While going through a serious medical problem, United Healthcare saw fit to deny payment for a half dozen of my bills. The bills were proper, they had the right plan and member IDs, and my first and last names were spelled correctly. The sin that caused the rejection? The bill wasn't submitted using my middle initial, so they told the providers that I was not a known subscriber. Then they turned around and sent me notice (remember, I'm supposedly unknown to them ... at least when paying bills) that the bills were rejected. This is evil and has nothing to do with cost containment. It has to do with delaying payment, since float is good for them. Meanwhile, the business that submitted the bill gets its cash flow tied up for another few months.

    Since that was long, I'll make the second one quick. A small medical practice we went to was driven out of business by an insurance company that refused to pay for the PPO members the practice had. The insurance company said they had already overpaid. They offered no evidence of that, just refused to pay. They were a major insurer and the practice had thousands of their patients, so the cash flow problems drove a practice of about 20 doctors out of business. After bankruptcy, I'm sure the insurance company settled the debt with some purchaser at a discount.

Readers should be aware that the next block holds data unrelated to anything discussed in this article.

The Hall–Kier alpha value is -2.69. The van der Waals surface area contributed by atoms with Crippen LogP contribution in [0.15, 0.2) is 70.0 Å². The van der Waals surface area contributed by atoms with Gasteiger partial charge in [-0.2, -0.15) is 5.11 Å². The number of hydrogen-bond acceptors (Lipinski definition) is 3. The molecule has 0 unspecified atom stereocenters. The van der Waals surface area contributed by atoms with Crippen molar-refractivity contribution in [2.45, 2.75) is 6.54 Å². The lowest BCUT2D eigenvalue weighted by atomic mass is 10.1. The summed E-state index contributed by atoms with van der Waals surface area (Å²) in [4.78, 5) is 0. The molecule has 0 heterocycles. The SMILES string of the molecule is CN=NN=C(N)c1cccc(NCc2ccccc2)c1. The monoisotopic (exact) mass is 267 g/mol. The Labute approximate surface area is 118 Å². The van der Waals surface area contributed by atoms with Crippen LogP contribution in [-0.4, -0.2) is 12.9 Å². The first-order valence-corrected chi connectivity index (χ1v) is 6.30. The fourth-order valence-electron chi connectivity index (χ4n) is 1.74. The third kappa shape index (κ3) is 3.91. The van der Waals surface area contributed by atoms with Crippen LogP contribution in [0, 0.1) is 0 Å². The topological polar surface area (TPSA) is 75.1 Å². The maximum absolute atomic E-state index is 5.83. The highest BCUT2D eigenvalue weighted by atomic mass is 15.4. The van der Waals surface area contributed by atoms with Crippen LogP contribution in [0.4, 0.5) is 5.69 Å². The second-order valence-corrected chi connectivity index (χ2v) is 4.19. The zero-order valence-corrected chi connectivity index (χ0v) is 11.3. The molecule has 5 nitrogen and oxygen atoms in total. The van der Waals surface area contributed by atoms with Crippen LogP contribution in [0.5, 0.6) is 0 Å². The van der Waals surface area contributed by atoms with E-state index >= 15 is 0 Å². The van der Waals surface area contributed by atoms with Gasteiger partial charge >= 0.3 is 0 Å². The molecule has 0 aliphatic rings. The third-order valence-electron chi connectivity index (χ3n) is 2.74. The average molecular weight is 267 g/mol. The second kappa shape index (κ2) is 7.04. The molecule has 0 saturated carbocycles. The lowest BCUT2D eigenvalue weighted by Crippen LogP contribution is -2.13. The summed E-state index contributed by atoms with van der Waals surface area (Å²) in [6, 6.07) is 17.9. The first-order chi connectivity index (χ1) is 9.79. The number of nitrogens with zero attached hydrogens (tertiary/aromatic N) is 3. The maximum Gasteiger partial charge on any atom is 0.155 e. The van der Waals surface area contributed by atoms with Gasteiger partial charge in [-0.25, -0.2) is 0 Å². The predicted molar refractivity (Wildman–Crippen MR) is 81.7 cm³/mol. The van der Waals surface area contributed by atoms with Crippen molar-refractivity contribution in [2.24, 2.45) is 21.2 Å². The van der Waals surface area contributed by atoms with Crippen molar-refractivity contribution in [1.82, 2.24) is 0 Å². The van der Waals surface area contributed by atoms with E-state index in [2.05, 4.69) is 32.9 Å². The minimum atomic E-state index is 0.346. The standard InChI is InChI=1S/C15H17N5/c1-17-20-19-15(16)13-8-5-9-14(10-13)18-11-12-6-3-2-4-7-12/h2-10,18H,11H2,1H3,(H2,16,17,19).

They're not all evil, but some truly are.

  3. Still the anti-trust exemption insures many of them have no competitors & so no incentive to not raise premiums as high as they want. Without competition there are few safeguards for the average dude. And the fact that much of this "reform" won't take effect for years means (hundreds of) thousands will die in the interim. Clap clap clap, Mr. President.

  4. Uhm, except for the fact that starting in 2011, MLR (Medical Loss Ratios) will be regulated to 80% for small group and individual markets, and 85% for large group markets? Any excess profits will have to be rebated to the members of the insurance group. So yes, even though it won't add competition, it's *not* just a subsidy for insurers to allow them to charge whatever they want to charge. Besides, competition doesn't work in health care -- as I've previously pointed out, people value their health more than they value money, a stubborn reality that defies those who worship the Almighty Dollar as their religion.

    I'm frustrated by the slow pace at which this law will be implemented too. But it's going to be 100% in effect within 4 years. Given that we've waited 52 years already since Harry S. Truman's universal health care plan went down to defeat in 1948, waiting four years is a whole lot better than what it could be...

    - Badtux the Healthcare Penguin